Segregation by sex stands in stark contrast to racial integration in the military. The military has full integration in terms of race, partial integration of the two sexes, and a complete ban on physical handicaps. Although the junior senator from Massachusetts can find nuance in the War on Terror, he seems unable to grasp that the military does not follow the equal opportunity rules of the society at large.

Sunday, October 17, 2004

Moore, Wilson, and SMMASH

On Friday, I attended the local premiere of Michael Moore Hates America at the SMMASH film festival. The film festival continues through Thursday at the Excelsior Dock theaters. I intend to return to the festival to watch a couple more films, including A Real Genius, about a guy who synchronizes the lights of every building in Minneapolis to Beethoven's Ninth Symphony.

Michael Moore Hates America is a very satisfying film, but not for the reasons that the title would suggest. Having Michael Wilson pursue Michael Moore in the same way Moore pursued Roger Smith is an intriguing means to get one to see the film, but the satisfaction comes from other things. Sergeant Peter Damon, a double-amputee veteran of Operation Iraqi Freedom is given a chance to rebut his portrayal in Fahrenheit 9/11. The employees of North Country Bank and Trust get a chance to rebut their portrayal in Bowling for Columbine. These rebuttals are nice, but the most satisfying thing is to see that Sergeant Damon is not bitter, either about his war injury or his portrayal in the Moore film. A short clip near the end of the film shows Damon pushing his daughter on a swing set. Not only is this a powerful cinematic moment, but it has the added value of being true. What a perfect counter to the tactics of Michael Moore.

The film opens in local Twin Cities Mann theaters this coming Friday.

Tuesday, October 12, 2004

Windage, Place, or Show

"Kentucky Windage" or "windage" is a method of target shooting where the shooter deliberately aims off-target. This is to compensate for a moving target, weather conditions, or just a bad sight on the rifle. The new Star Tribune poll shows (surprise!) John Kerry with a slight lead. In order to properly interpret the Strib poll, one must use windage and add five to seven points to the Republican percentage. Scott Johnson of Powerline has a standing dinner bet with the Strib pollster that the Republican results on election day will be at least five points better than the final poll. As usual, the Powerline shot is right on target. This consistent polling error compounds the problems I wrote about with regard to the Strib endorsements.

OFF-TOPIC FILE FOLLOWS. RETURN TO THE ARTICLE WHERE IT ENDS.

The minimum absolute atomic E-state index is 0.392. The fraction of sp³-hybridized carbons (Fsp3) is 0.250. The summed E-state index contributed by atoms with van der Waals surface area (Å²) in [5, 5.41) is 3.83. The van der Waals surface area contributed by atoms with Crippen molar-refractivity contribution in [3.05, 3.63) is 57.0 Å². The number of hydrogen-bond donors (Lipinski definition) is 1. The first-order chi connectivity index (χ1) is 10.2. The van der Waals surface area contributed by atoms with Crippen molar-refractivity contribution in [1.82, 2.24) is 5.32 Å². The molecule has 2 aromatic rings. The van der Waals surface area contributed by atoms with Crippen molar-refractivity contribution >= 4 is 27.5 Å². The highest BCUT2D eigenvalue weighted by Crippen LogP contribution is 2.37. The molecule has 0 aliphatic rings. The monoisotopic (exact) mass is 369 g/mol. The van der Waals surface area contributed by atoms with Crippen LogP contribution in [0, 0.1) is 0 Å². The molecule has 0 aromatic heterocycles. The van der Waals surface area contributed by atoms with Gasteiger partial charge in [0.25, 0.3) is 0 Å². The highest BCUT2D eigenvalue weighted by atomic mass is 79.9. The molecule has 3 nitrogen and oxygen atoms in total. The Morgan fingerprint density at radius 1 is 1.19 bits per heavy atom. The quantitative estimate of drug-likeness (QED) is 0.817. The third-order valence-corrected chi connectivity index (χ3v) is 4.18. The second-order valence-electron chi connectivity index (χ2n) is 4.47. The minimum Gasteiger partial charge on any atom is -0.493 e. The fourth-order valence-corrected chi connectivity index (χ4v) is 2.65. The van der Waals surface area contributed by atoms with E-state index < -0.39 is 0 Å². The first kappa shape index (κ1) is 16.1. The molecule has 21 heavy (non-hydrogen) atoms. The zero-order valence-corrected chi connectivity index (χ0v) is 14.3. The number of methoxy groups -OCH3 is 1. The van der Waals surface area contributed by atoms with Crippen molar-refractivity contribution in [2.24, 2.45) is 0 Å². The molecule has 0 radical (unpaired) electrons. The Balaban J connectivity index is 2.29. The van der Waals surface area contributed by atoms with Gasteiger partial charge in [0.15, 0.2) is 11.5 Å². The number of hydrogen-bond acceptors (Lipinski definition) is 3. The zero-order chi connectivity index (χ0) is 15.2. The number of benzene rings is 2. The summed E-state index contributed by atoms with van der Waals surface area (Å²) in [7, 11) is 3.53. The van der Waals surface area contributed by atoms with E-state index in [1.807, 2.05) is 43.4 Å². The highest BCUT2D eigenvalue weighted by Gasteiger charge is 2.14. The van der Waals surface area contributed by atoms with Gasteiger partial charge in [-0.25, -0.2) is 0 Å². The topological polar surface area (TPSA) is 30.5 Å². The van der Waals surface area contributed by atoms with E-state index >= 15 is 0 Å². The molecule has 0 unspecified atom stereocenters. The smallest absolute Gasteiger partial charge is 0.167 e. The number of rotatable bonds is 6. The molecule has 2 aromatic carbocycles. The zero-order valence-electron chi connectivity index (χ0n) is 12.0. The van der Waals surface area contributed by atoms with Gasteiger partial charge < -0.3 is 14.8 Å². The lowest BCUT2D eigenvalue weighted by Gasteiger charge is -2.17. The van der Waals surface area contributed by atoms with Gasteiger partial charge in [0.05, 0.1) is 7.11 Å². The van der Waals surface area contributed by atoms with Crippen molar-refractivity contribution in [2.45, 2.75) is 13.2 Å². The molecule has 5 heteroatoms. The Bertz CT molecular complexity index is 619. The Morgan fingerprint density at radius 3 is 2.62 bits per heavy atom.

Sunday, October 10, 2004

Electoral, Popular, and Fun Votes

Hey, a couple friends of mine invented a board game where players compete to win electoral votes. I have tried this game and it is a blast. I spent a great deal of political capital to win California, but ran short in other regions of the country. As the "banker" I did get to swear in the eventual winner. Each game card has a picture and historical note. It's education and fun. You can even make your own game card on their website. I hope you win in a Landslide!
Star Tribune, Endorsements, and Bias

Scott Johnson and John Hinderaker of Powerline have written extensively on problems with the Minneapolis Star Tribune poll data. In fact, one of Scott's articles in Minnesota Law and Politics was part of a group that won an award from the Minnesota Society of Professional Journalists. The Minnesota News Council recently held a forum on the topic of problems with the poll. The topic of Star Tribune endorsements receives less discussion. The Star Tribune is careful to point out that its news division is separate from the editorial board, but to the extent one can make generalizations about print media, cable news, and talk radio, it is possible to discuss a general bias at the Star Tribune.

In a Spring 2002 article on judicial campaign speech, Plymouth Nelson, a former editor of William Mitchell Law Review, wrote a footnote about Star Tribune endorsements in Minnesota:

For example, a review of the editorial endorsements of the Minneapolis
Star Tribune from election years 1988 through 2000 reveals the tilt
these endorsements have taken. The following results are listed in order of
Democrat, Republican, and Independent (if present) candidate percentages
taken as a whole from that 12 year time period: U.S. President, 100-0; U.S
House, 73-25-2; U.S. Senate, 75-25; Governor, 33-67; Minnesota Legislature,
70-29-1. The results are on file with author. The extremely partisan
commentary within these endorsements is typified with remarks such as those